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Malaria Research and Treatment
Volume 2012 (2012), Article ID 960758, 7 pages
Comparative Study on the Effects of Chloroquine and Artesunate on Histopathological Damages Caused by Plasmodium berghei in Four Vital Organs of Infected Albino Mice
1Department of Biological Sciences, University of Agriculture, PMB 2240, Abeokuta, Nigeria
2College of Veterinary Medicine, University of Agriculture, PMB 2240, Abeokuta, Nigeria
Received 13 December 2011; Revised 23 February 2012; Accepted 30 April 2012
Academic Editor: Donatella Taramelli
Copyright © 2012 O. T. Soniran et al. This is an open access article distributed under the Creative Commons Attribution License, which permits unrestricted use, distribution, and reproduction in any medium, provided the original work is properly cited.
The aim of the present study was to investigate the positive influence of chloroquine and artesunate on the pathological damages caused by Plasmodium berghei on vital organs of mice in an established infection. Healthy adult albino mice with average weight of 25 g were used for the study. Treated group was administered orally with 100 mg/kg of chloroquine and artesunate, respectively. Control animals were given water for the same period. Histological examination of the liver, spleen, lungs, and kidney revealed absence of accumulation of iron (haemosiderosis) in the liver, thickened alveolar wall, and interstitial mononuclear cells infiltration in the lungs of the artesunate group, while absence of emphysema in the lungs and megakaryoblast hyperplasia in the spleen was observed in the chloroquine group. Lymphoid hypoplasia in the chloroquine group and megakayoblast hyperplasia in the artesunate group were observed but not in the control group. Thus, the use of these drugs especially under the practice of self-medication should be prohibited in lands where they are still in use as antimalaria medicine.
Malaria is a disease that is caused in humans by parasites of the Plasmodium species through the bite of infected anopheles mosquitoes. About 3.3 billion people—half of the world's population—are at risk of malaria. Every year, this leads to about 250 million malaria cases and nearly one million deaths . Nigeria is known for high prevalence of malaria [2–4] and it is a leading cause of morbidity and mortality in the country . WHO recently listed Nigeria among high burden countries with limited evidence of decrease in malaria cases . Cinchona bark is one of the most naturally occurring drugs. This natural product was used by the inhabitants of Peru to control malaria, and the Jesuits introduced this practice to Europe during the 1640s where it was rapidly accepted. However, it was not until 1820s that the active ingredient quinine was extracted from the bark and isolated. It was named by the French chemists Pierre Joseph Pelletier and Joseph Bienaimé Caventou .
Treatment of malaria involves supportive measures as well as specific antimalarial drugs. With early diagnosis and effective treatment, someone with malaria can expect a complete recovery . There are several families of drugs used to treat malaria. Chloroquine (CQ) which was introduced in the 1940s and for many decades served as a cheap and reliable drug is no longer effective against P. falciparum due to the increasing emergence of chloroquine-resistant strains of the malaria parasite [8, 9]. Due to widespread reports of chloroquine ineffectiveness against the malaria parasite in endemic countries outside the African continent, the Federal Government of Nigeria officially banned the use of chloroquine in 2004. This policy was not effected until 2010 . However, chloroquine is still in circulation because it is still purchased over the counter in chemist stores. In the face of this challenge facing chemotherapy of malaria, artemisinin and its derivatives (artesunate, artemether, arteether, and dihydroartemisinin) have given renewed hope for combating resistant malaria [11, 12]. Artesunate (ART) is part of the artemisinin group of drugs that treat malaria. It is a semi-synthetic derivative of artemisinin. Clinical evidence of drug resistance to artesunate was first reported in Western Cambodia, where artemisinin monotherapy is common . Over the past decade, a new group of antimalarials—known as artemisinin-based combination therapies—has brought new hope in the fight against malaria . In malaria endemic areas such as Nigeria, self-medication is quite common and purchase of antimalarials in the open market is rampant .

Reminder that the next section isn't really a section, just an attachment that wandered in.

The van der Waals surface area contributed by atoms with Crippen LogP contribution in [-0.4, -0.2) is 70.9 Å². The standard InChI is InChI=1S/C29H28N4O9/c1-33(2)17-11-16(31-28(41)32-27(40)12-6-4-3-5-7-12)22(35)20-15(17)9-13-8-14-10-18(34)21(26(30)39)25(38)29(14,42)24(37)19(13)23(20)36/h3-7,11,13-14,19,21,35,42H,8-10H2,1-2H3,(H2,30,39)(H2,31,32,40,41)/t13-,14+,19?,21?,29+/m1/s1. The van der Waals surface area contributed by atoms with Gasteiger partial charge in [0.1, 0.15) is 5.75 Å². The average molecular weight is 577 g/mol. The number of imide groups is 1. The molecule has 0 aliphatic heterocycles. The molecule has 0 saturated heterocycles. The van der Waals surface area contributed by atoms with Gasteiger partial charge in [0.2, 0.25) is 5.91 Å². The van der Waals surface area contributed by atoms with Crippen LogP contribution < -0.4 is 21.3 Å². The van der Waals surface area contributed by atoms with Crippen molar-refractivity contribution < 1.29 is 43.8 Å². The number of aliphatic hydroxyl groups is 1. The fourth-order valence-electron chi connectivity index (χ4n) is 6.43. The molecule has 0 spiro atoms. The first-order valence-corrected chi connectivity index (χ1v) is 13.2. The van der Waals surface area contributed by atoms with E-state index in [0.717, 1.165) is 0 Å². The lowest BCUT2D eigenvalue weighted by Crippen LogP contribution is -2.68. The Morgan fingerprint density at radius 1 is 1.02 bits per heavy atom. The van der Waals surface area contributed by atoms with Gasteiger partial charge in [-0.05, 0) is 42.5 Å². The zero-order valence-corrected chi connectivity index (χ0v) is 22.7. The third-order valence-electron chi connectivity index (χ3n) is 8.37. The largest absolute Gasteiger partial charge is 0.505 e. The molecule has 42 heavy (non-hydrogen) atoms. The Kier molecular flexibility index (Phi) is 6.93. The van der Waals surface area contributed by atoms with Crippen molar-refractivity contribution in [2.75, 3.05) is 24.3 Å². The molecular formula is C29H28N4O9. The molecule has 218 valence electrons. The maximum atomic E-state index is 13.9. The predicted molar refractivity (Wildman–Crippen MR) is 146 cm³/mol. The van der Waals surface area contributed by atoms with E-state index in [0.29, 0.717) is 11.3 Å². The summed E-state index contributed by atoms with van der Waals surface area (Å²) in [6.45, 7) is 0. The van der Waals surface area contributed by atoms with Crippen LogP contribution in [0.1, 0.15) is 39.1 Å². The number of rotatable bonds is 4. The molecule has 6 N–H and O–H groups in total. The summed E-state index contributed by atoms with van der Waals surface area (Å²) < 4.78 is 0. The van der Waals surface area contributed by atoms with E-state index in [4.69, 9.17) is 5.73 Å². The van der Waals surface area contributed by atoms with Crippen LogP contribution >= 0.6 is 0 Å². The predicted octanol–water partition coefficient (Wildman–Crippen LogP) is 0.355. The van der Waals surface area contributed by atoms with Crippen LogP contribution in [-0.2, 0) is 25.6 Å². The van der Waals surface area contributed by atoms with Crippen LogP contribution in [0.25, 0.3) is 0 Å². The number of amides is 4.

This study aims to assess the antimalarial efficacy of chloroquine and artesunate and their effects on pathology of malaria in vital organs of albino mice.
2. Materials and Methods
2.1. Experimental Design
A total of 20 adult albino mice weighing between 20 g to 22 g were obtained from the Nigerian Institute of Medical Research, Yaba, Lagos (Nigeria) and randomly divided into four groups: A, B, C, and D. Group A represented uninfected normal control. Groups B, C, and D were inoculated with the malaria parasites. Group B served as the infected but untreated control, while groups C and D received daily doses of 100 mg/kg of chloroquine and artesunate, respectively. Malaria infection was established on the 5th day before commencement of treatment in the experimental mice. The mice were treated for ten days before sacrificing them for histological study.
2.2. Malaria Parasite
The chloroquine-sensitive Plasmodium berghei NK65 strain used for this study was obtained from the Biochemistry Department, Nigerian Institute of Medical Research, Yaba, Lagos, Nigeria. The infection of the recipient mice was initiated by needle passage of the parasite preparation from the donor to healthy test animals via an intraperitoneal route as described by David et al.  and Peter and Anatoli . Briefly, P. berghei-infected red blood cells obtained from the tail vein of infected mice was diluted with phosphate buffered saline (PBS) so that each 0.2 mL that was subsequently injected contained approximately 103 infected red cells (parasite) per kilogram of body weight.